New Zealand ‘on track’ to meet debt and deficit goals

16 May 13
New Zealand will post a $75m Budget surplus in 2014/15 and reduce its debt to 20% of gross domestic product by 2020, finance minister Bill English said today in his Budget speech.

By Nick Mann | 16 May 2013

New Zealand will post a $75m Budget surplus in 2014/15 and reduce its debt to 20% of gross domestic product by 2020, finance minister Bill English said today in his Budget speech.

One of the government’s key priorities is ‘responsibly managing’ the finances, he added. Although a $6.2bn deficit is forecast in the year to the end of June, rising tax revenues and continued spending restraint mean this is expected to fall to just over $2bn in 2013/14 before returning to surplus as planned the next year.

‘The fiscal outlook has improved markedly as a result of the government’s sound management and we are on track to post a surplus in 2014/15,’ English explained.

He added: ‘We are achieving this while still spending $5.1bn on new initiatives in the current year and over the next four years in Budget 2013 – funded, in part, by reprioritising existing spending.’

Additional new spending will now be $900m in 2013/14, and not the $800m forecast in last year’s Budget, but theallowance for new spending will then be $1bn in 2014/15, and not $1.2bn as originally planned. It will then increase by 2% of GDP a year.

‘This change to future allowances will mean bigger surpluses and a greater ability to pay down debt, English said.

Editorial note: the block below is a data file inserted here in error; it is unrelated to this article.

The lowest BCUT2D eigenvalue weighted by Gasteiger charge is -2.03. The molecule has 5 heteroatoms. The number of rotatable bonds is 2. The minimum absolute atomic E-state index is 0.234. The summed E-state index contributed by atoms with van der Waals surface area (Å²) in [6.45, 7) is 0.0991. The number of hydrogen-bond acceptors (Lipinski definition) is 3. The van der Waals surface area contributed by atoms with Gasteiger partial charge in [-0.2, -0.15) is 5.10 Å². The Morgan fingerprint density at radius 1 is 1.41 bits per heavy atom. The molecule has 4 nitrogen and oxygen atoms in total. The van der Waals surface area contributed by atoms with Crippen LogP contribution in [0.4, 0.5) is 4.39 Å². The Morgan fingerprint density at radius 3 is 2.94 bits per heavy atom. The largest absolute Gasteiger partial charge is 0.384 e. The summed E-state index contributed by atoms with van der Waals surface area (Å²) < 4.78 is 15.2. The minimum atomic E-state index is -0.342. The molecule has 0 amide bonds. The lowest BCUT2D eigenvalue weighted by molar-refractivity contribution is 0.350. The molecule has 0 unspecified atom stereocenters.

‘In addition, new capital spending in this and the next three Budgets will continue to be funded from the Crown’s balance sheet, including from the proceeds of the government’s share offer programme.’

Government spending, which peaked at 35% of gross domestic product two years ago, is expected to fall to 31% in 2014/15 and then remain well below that level.

Debt, meanwhile, is expected to peak at 28.75% of GDP in 2014/15, but then fall to 17.6% by 2020/21, in line with the government’s target.

‘This is a remarkable turnaround in the books,’ English said. ‘Projections in Budget 2009, for example, showed that if the government had maintained the spending track it inherited, and hadn’t made policy changes, net debt would exceed 60% of GDP by the early 2020s.

He noted, however, that a ‘lot of work’ was needed to make the forecasts a reality. While New Zealand’s debt was still well below most of the countries it compared itself with, it was still increasing by $130m a week.

‘So the government is firmly focused on capping, then reducing, its debt,’ he said. ‘And, alongside debt reduction, future surpluses will also give us more choices. These choices will include, for example, investing in public services, reducing costs on businesses, and helping families get ahead.’

Did you enjoy this article?

Related articles

Have your say

Newsletter

CIPFA latest

Most popular

Related jobs

Most commented

Events & webinars